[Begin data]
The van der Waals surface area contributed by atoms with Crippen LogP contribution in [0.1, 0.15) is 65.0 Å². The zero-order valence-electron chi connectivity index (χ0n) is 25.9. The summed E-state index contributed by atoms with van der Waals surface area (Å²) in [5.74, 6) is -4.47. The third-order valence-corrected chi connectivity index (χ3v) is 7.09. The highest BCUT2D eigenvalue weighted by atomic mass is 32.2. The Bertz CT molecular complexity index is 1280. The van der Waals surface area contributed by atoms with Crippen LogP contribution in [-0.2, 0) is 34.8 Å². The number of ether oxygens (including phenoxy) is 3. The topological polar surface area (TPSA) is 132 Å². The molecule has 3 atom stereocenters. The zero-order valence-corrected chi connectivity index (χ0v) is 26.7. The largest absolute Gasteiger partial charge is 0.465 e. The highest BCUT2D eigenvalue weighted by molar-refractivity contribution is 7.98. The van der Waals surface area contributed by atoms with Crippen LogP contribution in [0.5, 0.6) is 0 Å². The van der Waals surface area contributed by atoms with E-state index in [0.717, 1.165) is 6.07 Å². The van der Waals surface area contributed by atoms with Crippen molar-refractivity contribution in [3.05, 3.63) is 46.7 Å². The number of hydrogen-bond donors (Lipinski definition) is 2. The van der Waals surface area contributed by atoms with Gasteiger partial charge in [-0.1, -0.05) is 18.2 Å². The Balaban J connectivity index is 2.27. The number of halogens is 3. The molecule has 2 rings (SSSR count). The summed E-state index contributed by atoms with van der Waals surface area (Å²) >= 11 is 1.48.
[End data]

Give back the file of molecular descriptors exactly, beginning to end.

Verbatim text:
The van der Waals surface area contributed by atoms with Crippen LogP contribution in [0.1, 0.15) is 65.0 Å². The zero-order valence-electron chi connectivity index (χ0n) is 25.9. The summed E-state index contributed by atoms with van der Waals surface area (Å²) in [5.74, 6) is -4.47. The third-order valence-corrected chi connectivity index (χ3v) is 7.09. The highest BCUT2D eigenvalue weighted by atomic mass is 32.2. The Bertz CT molecular complexity index is 1280. The van der Waals surface area contributed by atoms with Crippen LogP contribution in [-0.2, 0) is 34.8 Å². The number of ether oxygens (including phenoxy) is 3. The topological polar surface area (TPSA) is 132 Å². The molecule has 3 atom stereocenters. The zero-order valence-corrected chi connectivity index (χ0v) is 26.7. The largest absolute Gasteiger partial charge is 0.465 e. The highest BCUT2D eigenvalue weighted by molar-refractivity contribution is 7.98. The van der Waals surface area contributed by atoms with Crippen LogP contribution in [0.5, 0.6) is 0 Å². The van der Waals surface area contributed by atoms with E-state index in [0.717, 1.165) is 6.07 Å². The van der Waals surface area contributed by atoms with Crippen molar-refractivity contribution in [3.05, 3.63) is 46.7 Å². The number of hydrogen-bond donors (Lipinski definition) is 2. The van der Waals surface area contributed by atoms with Gasteiger partial charge in [-0.1, -0.05) is 18.2 Å². The Balaban J connectivity index is 2.27. The number of halogens is 3. The molecule has 2 rings (SSSR count). The summed E-state index contributed by atoms with van der Waals surface area (Å²) >= 11 is 1.48.